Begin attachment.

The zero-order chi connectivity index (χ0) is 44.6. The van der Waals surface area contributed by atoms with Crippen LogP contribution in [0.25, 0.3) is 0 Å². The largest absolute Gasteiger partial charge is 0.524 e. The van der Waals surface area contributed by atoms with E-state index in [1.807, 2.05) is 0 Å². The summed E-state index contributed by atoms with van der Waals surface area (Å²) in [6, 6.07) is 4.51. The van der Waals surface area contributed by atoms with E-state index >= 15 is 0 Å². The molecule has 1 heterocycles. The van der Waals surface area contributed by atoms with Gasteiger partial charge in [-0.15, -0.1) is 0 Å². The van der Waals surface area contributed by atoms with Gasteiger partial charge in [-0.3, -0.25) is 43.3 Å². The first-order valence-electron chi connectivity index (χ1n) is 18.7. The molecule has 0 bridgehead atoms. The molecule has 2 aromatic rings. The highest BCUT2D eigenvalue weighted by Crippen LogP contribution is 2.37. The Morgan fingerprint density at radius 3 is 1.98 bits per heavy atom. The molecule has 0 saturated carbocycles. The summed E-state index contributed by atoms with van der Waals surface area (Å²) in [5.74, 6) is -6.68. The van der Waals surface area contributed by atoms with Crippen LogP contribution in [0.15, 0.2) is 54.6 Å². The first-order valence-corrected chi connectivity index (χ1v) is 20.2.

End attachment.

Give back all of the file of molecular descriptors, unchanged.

The zero-order chi connectivity index (χ0) is 44.6. The van der Waals surface area contributed by atoms with Crippen LogP contribution in [0.25, 0.3) is 0 Å². The largest absolute Gasteiger partial charge is 0.524 e. The van der Waals surface area contributed by atoms with E-state index in [1.807, 2.05) is 0 Å². The summed E-state index contributed by atoms with van der Waals surface area (Å²) in [6, 6.07) is 4.51. The van der Waals surface area contributed by atoms with E-state index >= 15 is 0 Å². The molecule has 1 heterocycles. The van der Waals surface area contributed by atoms with Gasteiger partial charge in [-0.15, -0.1) is 0 Å². The van der Waals surface area contributed by atoms with Gasteiger partial charge in [-0.3, -0.25) is 43.3 Å². The first-order valence-electron chi connectivity index (χ1n) is 18.7. The molecule has 0 bridgehead atoms. The molecule has 2 aromatic rings. The highest BCUT2D eigenvalue weighted by Crippen LogP contribution is 2.37. The Morgan fingerprint density at radius 3 is 1.98 bits per heavy atom. The molecule has 0 saturated carbocycles. The summed E-state index contributed by atoms with van der Waals surface area (Å²) in [5.74, 6) is -6.68. The van der Waals surface area contributed by atoms with Crippen LogP contribution in [0.15, 0.2) is 54.6 Å². The first-order valence-corrected chi connectivity index (χ1v) is 20.2.